Franco Webb served from 1985-2005 in the Army, has spent 33 years as a volunteer first responder, and owns successful IT and security businesses. He’s also Vice Chair of the Military Affairs Council of the Fayetteville, NC Chamber of Commerce. So, he’s acutely dialed into his community — especially when it comes to vets and those who show up to an emergency first. But a three-week period last year at Fort Bragg significantly upped his attention span.
Four soldiers committed suicide, and there was no way he was waiting for someone else to act.
“I said this can’t happen. We’ve got to help these guys,” Webb recalled, and the fourth-generation soldier put in motion a suicide prevention hotline and deployment team.
Under his All-American Patriots Association (AAPANC) banner, deployment is the keyword, and when the call arrives, a 14-member team of veterans mobilizes.
“We track ‘em down, go grab ‘em up, and say, ‘alright you’re coming with us,’” Webb said.
Suddenly surrounded by their own brethren, an ease emerges. But they’re also pretty perplexed to have been found. No mystery, the call is triangulated, and the team pounces.
Of course, some vets volunteer the information, and there’s an immediate relief — the caller truly wants help. A 100-mile radius is currently cast, but not wanting to leave anyone out, Webb envisions a nationwide network.
He wants to perfect things before expanding and a year is the projection. That said, the urgency involves supplanting the recording initially heard on the VA’s suicide hotline.
“That is not what you want to hear when you’re sitting there and making your final phone call,” he lamented.
But this idea did not emerge from flawed standard operating procedures. A friend had reached his breaking point and a final call came into Webb. So of course, he implored Bryan Kendrick to hang in, while knowing a phone conversation wasn’t enough.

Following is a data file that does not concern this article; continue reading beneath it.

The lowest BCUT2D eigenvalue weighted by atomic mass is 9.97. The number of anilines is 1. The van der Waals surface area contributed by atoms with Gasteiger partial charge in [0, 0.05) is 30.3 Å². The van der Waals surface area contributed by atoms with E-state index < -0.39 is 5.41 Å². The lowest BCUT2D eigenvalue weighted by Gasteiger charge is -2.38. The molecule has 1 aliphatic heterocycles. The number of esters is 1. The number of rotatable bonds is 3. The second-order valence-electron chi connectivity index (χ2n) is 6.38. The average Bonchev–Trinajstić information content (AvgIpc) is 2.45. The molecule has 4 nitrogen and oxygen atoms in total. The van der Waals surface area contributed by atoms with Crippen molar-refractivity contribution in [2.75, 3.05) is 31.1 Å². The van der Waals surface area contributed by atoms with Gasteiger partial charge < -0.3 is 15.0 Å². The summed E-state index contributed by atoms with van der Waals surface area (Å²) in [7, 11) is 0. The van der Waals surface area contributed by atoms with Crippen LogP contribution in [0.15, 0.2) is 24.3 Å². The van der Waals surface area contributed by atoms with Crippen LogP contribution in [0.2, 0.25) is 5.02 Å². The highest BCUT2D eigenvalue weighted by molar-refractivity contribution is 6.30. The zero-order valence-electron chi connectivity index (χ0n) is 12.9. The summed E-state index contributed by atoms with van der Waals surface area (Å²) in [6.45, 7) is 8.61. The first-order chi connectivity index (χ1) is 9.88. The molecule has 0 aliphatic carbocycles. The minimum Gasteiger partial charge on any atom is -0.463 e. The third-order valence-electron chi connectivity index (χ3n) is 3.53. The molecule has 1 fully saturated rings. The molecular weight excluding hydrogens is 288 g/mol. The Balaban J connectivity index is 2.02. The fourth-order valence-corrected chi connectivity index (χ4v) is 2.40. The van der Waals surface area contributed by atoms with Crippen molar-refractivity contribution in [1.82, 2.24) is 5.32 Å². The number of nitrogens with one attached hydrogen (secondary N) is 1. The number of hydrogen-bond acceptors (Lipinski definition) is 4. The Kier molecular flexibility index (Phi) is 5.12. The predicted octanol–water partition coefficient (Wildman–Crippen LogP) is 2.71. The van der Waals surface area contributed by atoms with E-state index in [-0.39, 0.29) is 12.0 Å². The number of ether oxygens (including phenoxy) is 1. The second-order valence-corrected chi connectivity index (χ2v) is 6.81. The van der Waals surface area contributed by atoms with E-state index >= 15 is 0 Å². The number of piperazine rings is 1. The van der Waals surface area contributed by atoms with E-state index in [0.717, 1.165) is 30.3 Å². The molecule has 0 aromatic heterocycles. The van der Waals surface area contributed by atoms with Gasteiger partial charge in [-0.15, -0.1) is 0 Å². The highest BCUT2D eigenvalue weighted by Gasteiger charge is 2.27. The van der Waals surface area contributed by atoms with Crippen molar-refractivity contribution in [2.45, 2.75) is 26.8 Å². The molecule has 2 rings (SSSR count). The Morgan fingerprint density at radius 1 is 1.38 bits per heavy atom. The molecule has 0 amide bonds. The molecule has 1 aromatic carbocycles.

Kendrick was not forthcoming with his location, though. With his security experience, Webb identified background noise and gleaned clues from the conversation. Soon enough, a directive was issued.
“I said, Bryan, look up,” Webb explained.
The bewildered reaction went right along with Kendrick’s words. “How did you get here,” Webb recalled.
Either way, Kendrick had no choice but to comply.
“I drove him to the VA, and we sat in the car for a while, and I said, ‘you’re going to walk through those doors,’” Webb demanded.
Six years later, the intervention definitely left a mark. Kendrick is the team social worker, and the first to help, according to the founder.
The crossroad that Kendrick reached, though, is all too familiar. A veteran’s career is over, job prospects are unsure, and family life is in disarray.
“All the things that drive somebody to that point, the finality is they lose purpose,” Webb said.
So AAPANC immediately gears up and getting vets and first responders to regain their self-worth is the first order.
“We find out his/her skillset and have them help us at our compound,” Webb said.
The reemergence initiated, AAPANC provides resume writing and interviewing help and reaches out to partnering organizations to assist the job search.
The team also makes sure behavioral services are presented, but the mission is also preemptive. Reaching out between rotations is paramount, and Fort Bragg commanders are in step.
“So we tell soldiers, it doesn’t make you weak, it makes you strong when you reach out,” Webb said.
The time is also now, and suicides are up from the 22 a day typically reported.
“Covid is a huge factor,” he said.
Work may be sparse or soldiering duties have been cut, while home life has become more stressful and getting out with mates is harder. “There’s just so many factors,” he said.
In the end, Webb asserted that a soldier’s oath has no expiration date and the most important duty is still preserving life.
“I’m hoping we can save everyone who calls,” Webb said, while reaching as many people as possible is the ultimate goal, he added in conclusion.